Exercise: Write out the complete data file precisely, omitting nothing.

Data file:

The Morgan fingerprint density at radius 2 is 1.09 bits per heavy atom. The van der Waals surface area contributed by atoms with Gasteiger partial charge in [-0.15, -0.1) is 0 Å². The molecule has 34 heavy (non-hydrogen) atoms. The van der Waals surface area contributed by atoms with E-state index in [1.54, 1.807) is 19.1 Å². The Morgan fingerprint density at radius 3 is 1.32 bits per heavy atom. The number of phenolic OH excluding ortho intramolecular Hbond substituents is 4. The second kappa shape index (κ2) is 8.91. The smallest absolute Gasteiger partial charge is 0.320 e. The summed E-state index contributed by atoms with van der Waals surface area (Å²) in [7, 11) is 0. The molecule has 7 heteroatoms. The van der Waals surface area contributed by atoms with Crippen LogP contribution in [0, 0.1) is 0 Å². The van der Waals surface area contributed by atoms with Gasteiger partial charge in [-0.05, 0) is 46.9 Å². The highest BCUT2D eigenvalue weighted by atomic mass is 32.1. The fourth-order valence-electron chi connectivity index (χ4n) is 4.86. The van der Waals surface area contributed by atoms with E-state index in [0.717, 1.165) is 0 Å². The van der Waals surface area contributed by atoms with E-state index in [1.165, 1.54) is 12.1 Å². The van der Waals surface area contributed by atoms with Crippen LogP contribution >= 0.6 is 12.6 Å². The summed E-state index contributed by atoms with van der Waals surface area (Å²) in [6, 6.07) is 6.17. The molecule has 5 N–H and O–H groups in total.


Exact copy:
The Morgan fingerprint density at radius 2 is 1.09 bits per heavy atom. The van der Waals surface area contributed by atoms with Gasteiger partial charge in [-0.15, -0.1) is 0 Å². The molecule has 34 heavy (non-hydrogen) atoms. The van der Waals surface area contributed by atoms with E-state index in [1.54, 1.807) is 19.1 Å². The Morgan fingerprint density at radius 3 is 1.32 bits per heavy atom. The number of phenolic OH excluding ortho intramolecular Hbond substituents is 4. The second kappa shape index (κ2) is 8.91. The smallest absolute Gasteiger partial charge is 0.320 e. The summed E-state index contributed by atoms with van der Waals surface area (Å²) in [7, 11) is 0. The molecule has 7 heteroatoms. The van der Waals surface area contributed by atoms with Crippen LogP contribution in [0, 0.1) is 0 Å². The van der Waals surface area contributed by atoms with Gasteiger partial charge in [-0.05, 0) is 46.9 Å². The highest BCUT2D eigenvalue weighted by atomic mass is 32.1. The fourth-order valence-electron chi connectivity index (χ4n) is 4.86. The van der Waals surface area contributed by atoms with E-state index in [0.717, 1.165) is 0 Å². The van der Waals surface area contributed by atoms with E-state index in [1.165, 1.54) is 12.1 Å². The van der Waals surface area contributed by atoms with Crippen LogP contribution >= 0.6 is 12.6 Å². The summed E-state index contributed by atoms with van der Waals surface area (Å²) in [6, 6.07) is 6.17. The molecule has 5 N–H and O–H groups in total.